Saturday, March 18, 1967

Ernest Shaefer, Executive Secretary for the Hadley Executive Committee, writes Miss McDonald to finalize a date and place for Dr. King to give a lecture in support of the Hadley Memorial Fund.

Chicago IL The New Crusader: "The World of Books"

Saturday, June 24, 1967

Under the heading "The World of Books", the New Crusader newspaper published this review of Dr. King's last book. The review touches on Dr. King's examination of the Black Power movement and its effect on racial tension in America.

Letter from MLK to Mr. Benjamin Hooks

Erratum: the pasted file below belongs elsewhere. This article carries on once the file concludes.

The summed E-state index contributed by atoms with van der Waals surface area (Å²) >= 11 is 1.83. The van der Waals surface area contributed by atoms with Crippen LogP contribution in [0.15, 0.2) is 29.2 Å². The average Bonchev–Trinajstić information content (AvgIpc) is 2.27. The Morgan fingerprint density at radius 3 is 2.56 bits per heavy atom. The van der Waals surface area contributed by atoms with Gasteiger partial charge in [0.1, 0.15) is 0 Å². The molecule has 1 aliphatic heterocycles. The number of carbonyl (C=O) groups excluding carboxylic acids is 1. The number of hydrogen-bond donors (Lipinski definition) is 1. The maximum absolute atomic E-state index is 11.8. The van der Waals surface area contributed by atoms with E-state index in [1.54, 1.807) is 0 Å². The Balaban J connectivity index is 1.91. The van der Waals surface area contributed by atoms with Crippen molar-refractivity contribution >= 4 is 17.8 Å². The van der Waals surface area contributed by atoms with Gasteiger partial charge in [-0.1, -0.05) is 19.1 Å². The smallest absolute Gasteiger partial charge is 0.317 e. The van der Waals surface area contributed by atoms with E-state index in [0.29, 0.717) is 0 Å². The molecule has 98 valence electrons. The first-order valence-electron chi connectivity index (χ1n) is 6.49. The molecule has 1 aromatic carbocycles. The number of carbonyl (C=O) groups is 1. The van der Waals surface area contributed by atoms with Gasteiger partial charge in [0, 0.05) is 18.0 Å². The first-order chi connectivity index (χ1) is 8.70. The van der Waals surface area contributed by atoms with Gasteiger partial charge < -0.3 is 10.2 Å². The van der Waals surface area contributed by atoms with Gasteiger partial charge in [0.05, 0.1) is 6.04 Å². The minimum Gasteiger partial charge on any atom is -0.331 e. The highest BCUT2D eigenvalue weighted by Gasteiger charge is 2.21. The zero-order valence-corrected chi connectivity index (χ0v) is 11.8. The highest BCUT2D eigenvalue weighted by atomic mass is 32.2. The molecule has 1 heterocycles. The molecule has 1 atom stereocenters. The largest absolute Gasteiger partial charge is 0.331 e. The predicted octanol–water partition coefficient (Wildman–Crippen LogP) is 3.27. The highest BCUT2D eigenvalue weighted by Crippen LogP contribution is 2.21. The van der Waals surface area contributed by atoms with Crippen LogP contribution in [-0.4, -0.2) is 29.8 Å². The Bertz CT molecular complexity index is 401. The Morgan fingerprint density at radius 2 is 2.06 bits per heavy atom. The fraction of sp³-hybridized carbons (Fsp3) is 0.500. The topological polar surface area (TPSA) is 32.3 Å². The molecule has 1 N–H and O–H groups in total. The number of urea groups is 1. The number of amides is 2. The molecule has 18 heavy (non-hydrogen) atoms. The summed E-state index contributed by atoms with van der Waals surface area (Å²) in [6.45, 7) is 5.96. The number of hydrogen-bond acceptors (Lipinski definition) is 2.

Friday, November 11, 1966

In this letter Dr. King solicits the help of Mr. Hooks regarding allegations that SCLC associate Hosea Williams purchased stolen automobiles for SCLC. Dr. King asserts that the allegations should be investigated fully and enlists the aid of Benjamin Hooks, Chauncey Eskridge, and Joe Lowery.

Reception Honoring Ambassadors of the Organization of African Unity

In 1966, while President Lyndon B. Johnson was in office, Dr. King received this invitation to a reception at the White House. The reception honored Ambassadors of the Organization of African Unity States.

Letter from MLK to Dr. Wachman

Wednesday, September 18, 1963

Dr. King informs Dr. Wachman, that due to his extremely busy schedule and his particular attention to the South, he will not be able to accept an invitation to speak at Lincoln University.

Immortality (Aquinas)